Unconventional Job Interview Tips That Get Results

Drawing negative attention to yourself by employing unprofessional antics is the last thing you want to do. However, being a bit unconventional may just get you the job offer you're after and set you apart from the competition in a positive way. We'll explore how below.

Due The Research Others Don't
Research is arguably one of the most important things a job candidate can do to prepare for a interview. Knowledge is power, especially when it comes to impressing an interviewer with intelligible, insightful answers. You should research the company, hiring manager, and position. But why stop there? Really want to impress an interviewer? Then take your research well beyond the company's homepage. Research earnings calls, quarterly reports, news releases, and blog posts. Go where other job candidates don't venture, and show the interviewer you mean business.

Suppose you're interviewing with Intel and the interviewer asks you the following question: "Where do you see the future for Intel?". Well, there are several ways to respond to this questions--and there's more than one right answer. If you're the traditional job candidate that performed some "traditional" research prior to the interview, you might answer this question as follows:

Most definitely in mobile computing technology. As the PC market continues to decline Intel will need to gain marketshare in mobile computing technology in order to survive.

Not a bad answer. Any good MBA should be able to come up with as much. However, if you're the job candidate that keeps up with Intel's blog posts, company releases and industry news, you might answer the same question in the following way:

The possibilities for mobile computing are seemingly endless. I know Intel was predicting some 500 million pieces of wearable technology will be sold globally on an annual basis by 2020, generating close to $2 trillion in value. Each of these products will required some degree of processing, storage, memory, Wi-Fi, or Bluetooth technology. Intel is well positioned to establish a first mover advantage in many of these sectors. Each of the sectors will also drive the need for more and more data-crunching, which means more processing power, and more processors. In the past Intel was a PC company. It's now a PC, tablet and smartphone company. However, I believe the future for Intel is in becoming an intelligence company--a company that brings intelligence to anything, in both traditional and non-traditional computing markets.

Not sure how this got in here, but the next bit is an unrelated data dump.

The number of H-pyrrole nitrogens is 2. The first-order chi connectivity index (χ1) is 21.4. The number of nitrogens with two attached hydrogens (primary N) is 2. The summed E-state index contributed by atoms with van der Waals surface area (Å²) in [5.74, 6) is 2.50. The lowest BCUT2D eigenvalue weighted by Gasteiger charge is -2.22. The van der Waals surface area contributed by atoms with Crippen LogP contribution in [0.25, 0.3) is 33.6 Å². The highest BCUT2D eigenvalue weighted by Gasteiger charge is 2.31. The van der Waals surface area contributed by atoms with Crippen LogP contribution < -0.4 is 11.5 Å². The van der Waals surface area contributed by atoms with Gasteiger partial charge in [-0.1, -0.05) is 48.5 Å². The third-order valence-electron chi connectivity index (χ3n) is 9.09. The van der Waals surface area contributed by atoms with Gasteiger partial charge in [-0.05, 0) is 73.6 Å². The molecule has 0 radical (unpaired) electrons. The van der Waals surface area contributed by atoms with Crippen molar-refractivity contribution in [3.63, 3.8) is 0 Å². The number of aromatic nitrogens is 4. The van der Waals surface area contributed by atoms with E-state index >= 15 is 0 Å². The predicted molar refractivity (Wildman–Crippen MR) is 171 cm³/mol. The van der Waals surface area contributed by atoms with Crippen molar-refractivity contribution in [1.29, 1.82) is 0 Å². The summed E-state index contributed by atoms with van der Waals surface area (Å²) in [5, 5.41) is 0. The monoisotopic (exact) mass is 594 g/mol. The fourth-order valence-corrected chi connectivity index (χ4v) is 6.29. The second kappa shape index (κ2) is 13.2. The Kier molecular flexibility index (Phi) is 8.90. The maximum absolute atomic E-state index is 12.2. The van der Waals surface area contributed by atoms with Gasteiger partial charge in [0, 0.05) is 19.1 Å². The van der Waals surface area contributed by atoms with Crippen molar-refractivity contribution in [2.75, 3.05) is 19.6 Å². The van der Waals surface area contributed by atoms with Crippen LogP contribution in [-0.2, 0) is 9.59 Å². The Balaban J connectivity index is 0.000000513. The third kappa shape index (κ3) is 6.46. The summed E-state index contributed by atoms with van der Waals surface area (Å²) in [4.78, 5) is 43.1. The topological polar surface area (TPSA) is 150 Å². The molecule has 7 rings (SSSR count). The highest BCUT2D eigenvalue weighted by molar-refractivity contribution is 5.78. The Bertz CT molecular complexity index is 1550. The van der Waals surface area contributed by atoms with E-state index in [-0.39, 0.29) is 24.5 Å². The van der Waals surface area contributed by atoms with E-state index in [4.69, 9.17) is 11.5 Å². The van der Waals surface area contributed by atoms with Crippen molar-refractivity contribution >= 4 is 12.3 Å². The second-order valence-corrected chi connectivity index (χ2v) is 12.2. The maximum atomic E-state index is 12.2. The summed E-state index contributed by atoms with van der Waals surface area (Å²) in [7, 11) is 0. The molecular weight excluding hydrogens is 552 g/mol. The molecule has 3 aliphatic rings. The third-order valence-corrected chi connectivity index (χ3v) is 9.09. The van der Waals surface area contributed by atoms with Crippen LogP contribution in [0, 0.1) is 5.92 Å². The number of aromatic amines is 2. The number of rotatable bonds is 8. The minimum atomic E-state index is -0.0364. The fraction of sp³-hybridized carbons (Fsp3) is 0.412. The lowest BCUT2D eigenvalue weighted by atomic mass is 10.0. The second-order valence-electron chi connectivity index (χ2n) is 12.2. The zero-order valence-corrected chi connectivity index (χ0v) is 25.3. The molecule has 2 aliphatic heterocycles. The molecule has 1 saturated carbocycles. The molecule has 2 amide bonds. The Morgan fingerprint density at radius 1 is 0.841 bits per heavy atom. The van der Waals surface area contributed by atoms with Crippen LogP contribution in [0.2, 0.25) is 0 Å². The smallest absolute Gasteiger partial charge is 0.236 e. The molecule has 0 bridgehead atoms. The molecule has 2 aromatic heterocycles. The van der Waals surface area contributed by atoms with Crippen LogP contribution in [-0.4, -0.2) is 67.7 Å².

So if you were the interviewer, which job candidate would you hire?

Stay Informed
Staying up to date on what's happening in the industry while you're searching for a job can be difficult--but it's not impossible. In fact, today's technology allows anyone who wants to stay abreast of new developments, news and stories to do so with little effort. How you say? It's easy. Let us introduce you to Google Alerts, a free service that emails you any time a new story appears online. All you have to do is go to www.google.com/alerts, type in a specific term (i.e., Investment Banking, Semiconductors, etc.), enter your google email address, and within no time you'll start getting updates for the term you typed in. Google alerts is also very useful for keeping track of company news, postings and events. If you want to follow Intel all you have to do is enter "Intel" when prompted to create an alert.

Cleanup Up Your Social Media Image
Over 90% of prospective employers will review your online social media accounts and profiles to learn more about you prior to extending a job offer. In fact, it's one of the first things they'll do after reviewing your resume. That's why it's so important you don't post anything about yourself on your Facebook, Twitter or other social media accounts that could reflect poorly on your person or put into question your character.

But there's an easier way to clean up your social media image than reviewing all your previous posts and discussions--it's called Social Sweepster. Social Sweepster is an app that scours your social media accounts and detects any "red flags"--including appropriate pictures, suspicious objects, and even profane language. Once you know where the red flags are you can go back through your accounts and delete anything that would cast a shadow on your job candidacy.

Schedule Your Interview At The Correct Time
You receive a call from the hiring manager of a fashion design firm. She's reviewed your resume, likes what she's seen and wants to take the next step. She asks you, "When would be a good time to come in for an interview?" What should you say? Remember, you want to pick the time that is best for the interviewer, not the time that most convenient for you. Based on research performed by Kate Parham, an Altanta-based freelance writer, the best time to schedule a job interview is Tuesday morning around 10:30 a.m.